Chinese to Buy 74% Stake in African Barrick?

August 16, 2012 at 08:48


Barrick Gold, the Canadian mining group, confirmed on Thursday it is in discussions to sell a 74 per cent stake in Africa Barrick Gold, the London-listed gold producer, to a Chinese company.

Toronto-based Barrick said talks were under way with China National Gold Group Corporation, a Beijing based mining group, but that they were at a preliminary stage.

However, one person with knowledge of the discussions suggested that Zijin Mining Group, the Chinese copper and gold miner, had also indicated a preliminary interest in African Barrick.

But a second person familiar with the situation added that Barrick’s team had abruptly halted work on a possible sale this week, throwing into doubt whether the Canadian company will proceed with a sale of its stake.

According to people familiar with the matter, Barrick has been working with UBS to consider its options for African Barrick, which the Canadian miner, the largest gold producer globally, partially floated in 2010.

China Gold, which has subsidiaries listed in Hong Kong and Toronto and on Beijing’s A share market, is the biggest producer of gold in China and in 2007 set a target to quadruple assets and revenues within four years.

African Barrick, Tanzania’s largest gold producer, has performed poorly since being spun off from its Canadian parent in 2010, with its shares slumping about 30 per cent since listing.

An offer for Barrick’s stake in African Barrick could trigger an offer for the whole of the London-listed company, people familiar with the matter said, putting the onus on its independent directors to safeguard minority owners’ interests.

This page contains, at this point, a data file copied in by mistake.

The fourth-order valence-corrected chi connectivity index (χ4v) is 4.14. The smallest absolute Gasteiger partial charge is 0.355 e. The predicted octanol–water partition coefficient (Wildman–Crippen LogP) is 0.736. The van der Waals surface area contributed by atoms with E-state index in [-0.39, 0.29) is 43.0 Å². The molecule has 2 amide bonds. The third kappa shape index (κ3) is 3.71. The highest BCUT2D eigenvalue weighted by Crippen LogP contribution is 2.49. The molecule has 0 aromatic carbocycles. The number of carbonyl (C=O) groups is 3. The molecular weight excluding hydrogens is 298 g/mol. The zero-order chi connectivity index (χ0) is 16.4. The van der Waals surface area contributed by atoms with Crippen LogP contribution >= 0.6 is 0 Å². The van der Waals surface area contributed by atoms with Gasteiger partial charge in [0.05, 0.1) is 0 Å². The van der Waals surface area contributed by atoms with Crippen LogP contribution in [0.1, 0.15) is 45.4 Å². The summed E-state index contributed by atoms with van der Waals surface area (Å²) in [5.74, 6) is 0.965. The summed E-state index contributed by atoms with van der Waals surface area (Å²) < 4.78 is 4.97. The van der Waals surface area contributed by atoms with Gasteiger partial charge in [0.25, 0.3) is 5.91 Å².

The UK-listed miner’s shares surged more than 11 per cent to 437.6p in early trading on Thursday.

Barrick Gold recently signalled it was reining in its expansion plans and introducing a renewed focus on disciplined spending, as it announced a big cost over-run at its key development project in South America.

Jamie Sokalsky, the new Barrick chief executive, pledged that “returns will drive production; production will not drive returns” as he unveiled a review of the miner’s sprawling portfolio of assets.

Since its listing in London, African Barrick has struggled to hit its production targets, as interruptions to its power supply from Tanzania’s national grid disrupted work. Reliance on expensive diesel generation has also pushed costs higher.

The African miner in Julysaid production had fallen 14 percent in the first half of the year, as lower grades in its mines weighed on output and increased costs.

Zijin’s interest in African Barrick could prompt other gold miners to consider a tilt at the group, which has a market value of £1.6bn. Randgold, the London-listed miner with operations in Mali, and Anglo Gold Ashanti, the South African miner, have previously been named as possible buyers of African Barrick.

State-controlled Zijin, which is listed in Hong Kong, is the largest gold producer and second largest copper producer in China, and also has operations in zinc, tungsten and iron ore.

The Chinese group has, thus far, had a limited profile on the world stage. In August, Zijin said it had bought more than 50 per cent of Norton Gold Fields, an Australian company, calling the move “the first successful example for Chinese enterprise to take over large-sized gold mine in production”